A team of international scientists plans to launch an in-depth analysis of the Thwaites glacier to get a better understanding of both current and future sea level rise. The planned project — which will include more than 100 scientists from various countries — is set to cost $27.5 million. Even so, researchers believe the cost is worth it.
The unique glacier sits in West Antarctica. It is a subject of interest because it is one of a small cluster of “cork-like” glaciers that hold back the massive ice chunks of the West Antarctic Ice Sheet. Not only that, but it has melted rapidly in recent years.
Researchers report that in recent years ice running from Thwaites into the ocean has made up roughly 4 percent of total global sea level rise. That is twice as much as it contributed to in the mid 1990’s, and it is also a significant amount of water run off from one glacier.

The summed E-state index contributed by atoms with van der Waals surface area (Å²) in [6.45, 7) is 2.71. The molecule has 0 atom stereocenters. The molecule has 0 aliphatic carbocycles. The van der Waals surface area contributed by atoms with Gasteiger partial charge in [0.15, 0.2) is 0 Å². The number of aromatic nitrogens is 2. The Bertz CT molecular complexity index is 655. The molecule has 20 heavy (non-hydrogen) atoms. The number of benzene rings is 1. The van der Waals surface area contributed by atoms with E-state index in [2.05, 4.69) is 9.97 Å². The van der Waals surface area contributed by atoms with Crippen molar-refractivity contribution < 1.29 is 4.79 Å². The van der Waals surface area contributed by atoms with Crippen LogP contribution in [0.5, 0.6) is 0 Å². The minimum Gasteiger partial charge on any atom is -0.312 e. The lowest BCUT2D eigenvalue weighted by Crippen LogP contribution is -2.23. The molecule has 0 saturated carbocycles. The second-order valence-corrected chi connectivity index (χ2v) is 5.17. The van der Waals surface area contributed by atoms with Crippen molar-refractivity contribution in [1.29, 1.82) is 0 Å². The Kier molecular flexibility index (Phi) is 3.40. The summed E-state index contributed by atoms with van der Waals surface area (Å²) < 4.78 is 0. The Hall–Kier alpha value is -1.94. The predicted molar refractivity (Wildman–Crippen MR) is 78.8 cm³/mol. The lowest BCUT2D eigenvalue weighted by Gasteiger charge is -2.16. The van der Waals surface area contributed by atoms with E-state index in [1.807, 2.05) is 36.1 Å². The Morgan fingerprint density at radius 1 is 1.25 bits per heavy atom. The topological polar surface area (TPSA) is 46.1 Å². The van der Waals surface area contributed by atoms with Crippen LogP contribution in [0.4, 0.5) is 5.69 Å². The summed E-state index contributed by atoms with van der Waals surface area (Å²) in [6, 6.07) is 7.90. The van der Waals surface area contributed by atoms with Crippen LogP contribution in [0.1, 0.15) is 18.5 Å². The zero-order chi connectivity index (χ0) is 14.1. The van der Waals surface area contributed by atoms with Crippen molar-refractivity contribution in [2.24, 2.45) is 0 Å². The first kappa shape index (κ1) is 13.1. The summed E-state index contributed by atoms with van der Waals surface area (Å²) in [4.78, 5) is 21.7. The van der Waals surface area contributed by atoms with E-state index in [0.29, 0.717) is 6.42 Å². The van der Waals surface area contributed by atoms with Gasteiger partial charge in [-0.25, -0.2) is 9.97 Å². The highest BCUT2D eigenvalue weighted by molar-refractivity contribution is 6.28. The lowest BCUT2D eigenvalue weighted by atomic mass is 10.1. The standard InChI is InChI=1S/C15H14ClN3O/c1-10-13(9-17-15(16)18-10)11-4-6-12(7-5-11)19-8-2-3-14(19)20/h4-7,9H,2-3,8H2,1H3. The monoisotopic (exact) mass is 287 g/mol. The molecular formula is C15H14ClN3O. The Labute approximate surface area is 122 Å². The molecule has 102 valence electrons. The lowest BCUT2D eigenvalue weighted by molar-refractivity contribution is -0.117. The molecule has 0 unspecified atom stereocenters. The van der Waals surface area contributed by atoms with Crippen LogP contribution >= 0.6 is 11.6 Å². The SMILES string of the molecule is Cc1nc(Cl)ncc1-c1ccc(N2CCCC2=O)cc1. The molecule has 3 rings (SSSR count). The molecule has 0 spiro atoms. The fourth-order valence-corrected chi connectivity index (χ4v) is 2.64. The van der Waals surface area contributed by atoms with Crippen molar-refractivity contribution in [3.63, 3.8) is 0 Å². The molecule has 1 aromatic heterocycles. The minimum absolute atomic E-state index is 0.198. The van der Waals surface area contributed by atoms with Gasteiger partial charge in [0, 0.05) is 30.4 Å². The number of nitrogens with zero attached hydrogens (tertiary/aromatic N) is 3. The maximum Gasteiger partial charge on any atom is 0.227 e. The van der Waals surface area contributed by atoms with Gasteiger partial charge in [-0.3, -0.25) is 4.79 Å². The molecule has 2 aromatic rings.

Recent reports from the National Oceanic and Atmospheric Administration state that global sea levels have risen 2.6 inches above average, and they continue to rise by about one-eighth of an inch per year. The team hopes that studying the formation will help scientists better figure out how much worse the situation will get in the coming years. Glaciers like Thwaites are important because they are large landlocked ice chunks that hold back the even larger mass of ice and prevent them from sliding into the ocean.
Landlocked ice can alter sea levels because it introduces new water into the ocean as it melts, Live Science reports. In contrast, while melting sea ice can affect the climate, it is already water that was in the ocean. That difference is why Thwaites-like glaciers drive global sea levels more than any other formations.
While some studies have analyzed such glaciers in the past, they have never fully broken down how they work or how they might change in the future. This new project aims to get a better understanding of Thwaites and offer a much more comprehensive look at how it could affect our planet’s climate.